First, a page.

As early training camps fire up, so too does the NFL rumor mill.
Since the 2014 draft came to an end seemingly long ago, the NFL has been rather quiet in regards to rumors, something that drastically changes with the onset of camps as injuries occur, positional battles ensue and front offices look to upgrade rosters via free agency or trade.
It is an exhilarating time to be a fan, even if the preseason contests typically stink and have starters in for just a brief glimpse in three of the four contests.
Without further ado, let's dive right in to three of the more interesting tidbits making the rounds with training camps just getting underway.
Aaron Dobson's Future Might Be in Jeopardy
The weapons around Tom Brady always seem to be the topic in New England during the preseason, and for good reason. Whether it's Rob Gronkowski battling an injury or the relative inexperience of the wideout corps, it's something that will, without fail, be a hot-button issue.
This year, Aaron Dobson is the early reason for the topic. According to ESPN's Mike Reiss, the second-year wideout is recovering from surgery after a stress fracture and might be on track for camp:
It would be a surprise and disappointment if he's not ready for the start of training camp, as he's the type of outside receiver (6-foot-3, 200 pounds) who can help balance out the attack playing alongside Julian Edelman (5-11, 198) and Danny Amendola (5-11, 195) in the three-receiver package.
“It’s doing better, man,” Dobson told Adam Kurkjian of the Boston Herald. “It’s getting better every day. Every week it’s getting better, so we’re just going to see where it’s at by the time camp starts.”
Dobson is quietly a major piece of the plans in 2014. He caught 37 balls for 519 yards and four scores a season ago, with his deep speed on full display via his average of 14 yards per catch.
Simply put, there isn't much behind the Marshall product on the depth chart. Julian Edelman is a nice weapon, but Danny Amendola is an injury risk, Kenbrell Thompkins has some development to do, and Brandon LaFell has mostly been a dud to this point.
Should Dobson start the year on the PUP list, not only does it hurt the Patriots, it hurts him in terms of development.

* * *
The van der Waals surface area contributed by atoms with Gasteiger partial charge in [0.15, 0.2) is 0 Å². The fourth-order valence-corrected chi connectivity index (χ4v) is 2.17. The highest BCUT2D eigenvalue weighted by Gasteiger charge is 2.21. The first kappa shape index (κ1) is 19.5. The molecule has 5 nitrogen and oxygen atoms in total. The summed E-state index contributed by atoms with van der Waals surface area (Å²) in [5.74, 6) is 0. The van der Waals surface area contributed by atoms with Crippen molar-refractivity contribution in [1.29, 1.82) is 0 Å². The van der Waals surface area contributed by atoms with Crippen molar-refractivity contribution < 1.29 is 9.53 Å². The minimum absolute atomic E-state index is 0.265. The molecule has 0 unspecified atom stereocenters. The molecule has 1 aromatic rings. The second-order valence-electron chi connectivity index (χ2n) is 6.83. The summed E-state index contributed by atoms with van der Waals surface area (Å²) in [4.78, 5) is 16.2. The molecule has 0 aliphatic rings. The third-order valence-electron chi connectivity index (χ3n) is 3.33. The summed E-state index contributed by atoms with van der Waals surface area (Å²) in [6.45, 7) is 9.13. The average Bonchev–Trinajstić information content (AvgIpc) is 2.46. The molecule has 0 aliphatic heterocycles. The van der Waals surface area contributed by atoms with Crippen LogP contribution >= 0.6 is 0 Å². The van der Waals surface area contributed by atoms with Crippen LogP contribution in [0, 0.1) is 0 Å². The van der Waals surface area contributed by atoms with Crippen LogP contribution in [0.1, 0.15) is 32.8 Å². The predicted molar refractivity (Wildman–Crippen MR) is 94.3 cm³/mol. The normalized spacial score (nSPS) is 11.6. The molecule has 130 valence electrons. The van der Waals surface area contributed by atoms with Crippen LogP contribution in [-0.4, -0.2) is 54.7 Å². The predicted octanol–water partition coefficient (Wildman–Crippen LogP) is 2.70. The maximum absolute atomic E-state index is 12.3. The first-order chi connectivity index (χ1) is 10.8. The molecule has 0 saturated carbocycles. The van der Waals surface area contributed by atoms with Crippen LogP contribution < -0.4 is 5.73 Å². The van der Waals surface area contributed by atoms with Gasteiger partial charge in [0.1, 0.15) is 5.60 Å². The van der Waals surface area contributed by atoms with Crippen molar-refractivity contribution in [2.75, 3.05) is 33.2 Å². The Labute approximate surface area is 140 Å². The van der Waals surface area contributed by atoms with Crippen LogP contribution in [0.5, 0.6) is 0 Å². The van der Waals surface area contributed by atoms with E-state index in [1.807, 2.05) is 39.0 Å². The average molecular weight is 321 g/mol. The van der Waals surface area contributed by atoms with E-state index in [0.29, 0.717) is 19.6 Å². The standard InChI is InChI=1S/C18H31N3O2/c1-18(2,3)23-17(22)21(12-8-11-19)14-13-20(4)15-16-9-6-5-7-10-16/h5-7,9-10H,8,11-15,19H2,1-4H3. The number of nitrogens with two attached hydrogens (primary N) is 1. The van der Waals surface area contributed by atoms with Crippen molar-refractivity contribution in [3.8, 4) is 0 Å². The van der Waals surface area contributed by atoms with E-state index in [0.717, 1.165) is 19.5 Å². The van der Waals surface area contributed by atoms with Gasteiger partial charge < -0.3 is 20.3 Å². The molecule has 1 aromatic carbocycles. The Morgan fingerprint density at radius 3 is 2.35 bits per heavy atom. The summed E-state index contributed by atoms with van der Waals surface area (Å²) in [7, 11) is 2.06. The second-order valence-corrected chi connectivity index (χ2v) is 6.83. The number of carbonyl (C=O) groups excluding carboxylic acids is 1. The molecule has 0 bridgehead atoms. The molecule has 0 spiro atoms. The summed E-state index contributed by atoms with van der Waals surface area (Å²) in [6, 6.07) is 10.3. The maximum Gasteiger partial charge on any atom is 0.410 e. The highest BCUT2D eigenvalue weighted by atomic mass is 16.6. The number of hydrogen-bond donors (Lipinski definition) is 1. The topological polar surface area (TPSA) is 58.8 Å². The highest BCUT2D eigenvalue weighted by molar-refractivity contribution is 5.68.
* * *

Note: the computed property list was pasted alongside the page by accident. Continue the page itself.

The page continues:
More Giovani Bernard?
Under new offensive coordinator Hue Jackson, the Cincinnati Bengals are set to be a run-first team next year in the hopes the approach better protects quarterback Andy Dalton.
As if taking Jeremy Hill in the second round this year wasn't enough with BenJarvus Green-Ellis and Giovani Bernard already on the roster, it sounds like the second-year back out of North Carolina alone could see in the neighborhood of 300 touches, per Paul Dehner Jr. of The Cincinnati Enquirer:
His ability won't be new this year and much talk early will revolve around new offensive toy Hill. But this team will feature Bernard early and often. His expansion as a receiver will only help create a scenario where he can crack 70 receptions and 230 carries for 300-plus total touches. Buckle up.
The uptick in usage is not all that hard to fathom considering Bernard tallied 170 totes and 56 receptions during his first year as a pro. He accumulated 695 yards rushing, another 514 through the air and eight total touchdowns to boot while in a committee with The Law Firm.
What will be interesting to watch outside of how Jackson doles out the responsibilities, assuming all three make the roster (BJGE may be in danger of losing his job with one year left on his contract), is how the usage impacts Bernard's health, as he's a smaller back at 5'9" and 208 pounds.
Regardless, more of Bernard is certainly not a bad thing.
Less Beast Mode?
The Seattle Seahawks have been preparing for this moment for quite some time.
With two years left on his deal that pays him $7 million in 2014 and $9 million the year after, per Spotrac, and significant usage rates in recent years, Marshawn Lynch and the organization may very well reach an impasse this preseason.
Bob Condotta of The Seattle Times suggests that Lynch's camp may be unhappy in the pay department, and that his touches may see a decrease next season:
At the moment, it’s probably not worth worrying too much about any potential contract holdout. It’s possible he does — no one on his side is saying anything right now — and it’s hard to know if the Seahawks will give him anything more (specifically, he wants some added money for this season, knowing that he might not be with the team for the final year of his deal in 2015).
The guess here is that Lynch maybe gets a few less carries per game — he averaged 18.8 per game last season, so maybe that becomes 15-16 this season — but that he is still the focal part of the running attack.
It was merely a matter of time before the 28-year-old California product was going to ask for more cash, which is the custom for a back nearing the age of 30. The writing is on the wall—his carry totals the last three seasons have been entirely too much and all parties seem to think a downfall in production is near:
Add in the fact that Robert Turbin, a former fourth-round pick who has flashed his potential at times, is waiting for a chance, and things might get messy on the depth chart. Don't forget about Christine Michael either, a second-round pick a year ago who flirted with being the best back overall in the class.
It's an unfortunate reality that violent runners such as Lynch have a rather short shelf life in the pros. That cliff may be here sooner than anyone could have thought, though.
Well, except for the forward-looking Seahawks, it seems.